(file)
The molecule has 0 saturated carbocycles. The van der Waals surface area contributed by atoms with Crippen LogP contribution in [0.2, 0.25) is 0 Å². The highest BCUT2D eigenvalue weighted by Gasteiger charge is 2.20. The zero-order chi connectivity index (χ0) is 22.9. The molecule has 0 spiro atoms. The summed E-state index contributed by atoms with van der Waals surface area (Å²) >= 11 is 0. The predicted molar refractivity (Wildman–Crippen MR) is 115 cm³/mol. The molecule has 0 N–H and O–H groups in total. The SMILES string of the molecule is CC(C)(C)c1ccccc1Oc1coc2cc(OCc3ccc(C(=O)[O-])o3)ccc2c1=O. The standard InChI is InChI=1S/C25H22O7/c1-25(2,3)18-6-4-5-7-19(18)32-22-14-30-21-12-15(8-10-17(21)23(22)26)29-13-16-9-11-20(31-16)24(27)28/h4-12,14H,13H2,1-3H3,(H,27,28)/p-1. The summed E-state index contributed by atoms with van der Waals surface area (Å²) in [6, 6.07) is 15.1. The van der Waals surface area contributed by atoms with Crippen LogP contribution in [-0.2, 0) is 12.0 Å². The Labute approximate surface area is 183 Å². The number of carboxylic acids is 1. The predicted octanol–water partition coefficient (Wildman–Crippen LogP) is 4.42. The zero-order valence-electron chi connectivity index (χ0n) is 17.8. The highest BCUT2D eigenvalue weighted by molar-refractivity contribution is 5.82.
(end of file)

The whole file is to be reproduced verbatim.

The molecule has 0 saturated carbocycles. The van der Waals surface area contributed by atoms with Crippen LogP contribution in [0.2, 0.25) is 0 Å². The highest BCUT2D eigenvalue weighted by Gasteiger charge is 2.20. The zero-order chi connectivity index (χ0) is 22.9. The molecule has 0 spiro atoms. The summed E-state index contributed by atoms with van der Waals surface area (Å²) >= 11 is 0. The predicted molar refractivity (Wildman–Crippen MR) is 115 cm³/mol. The molecule has 0 N–H and O–H groups in total. The SMILES string of the molecule is CC(C)(C)c1ccccc1Oc1coc2cc(OCc3ccc(C(=O)[O-])o3)ccc2c1=O. The standard InChI is InChI=1S/C25H22O7/c1-25(2,3)18-6-4-5-7-19(18)32-22-14-30-21-12-15(8-10-17(21)23(22)26)29-13-16-9-11-20(31-16)24(27)28/h4-12,14H,13H2,1-3H3,(H,27,28)/p-1. The summed E-state index contributed by atoms with van der Waals surface area (Å²) in [6, 6.07) is 15.1. The van der Waals surface area contributed by atoms with Crippen LogP contribution in [-0.2, 0) is 12.0 Å². The Labute approximate surface area is 183 Å². The number of carboxylic acids is 1. The predicted octanol–water partition coefficient (Wildman–Crippen LogP) is 4.42. The zero-order valence-electron chi connectivity index (χ0n) is 17.8. The highest BCUT2D eigenvalue weighted by molar-refractivity contribution is 5.82.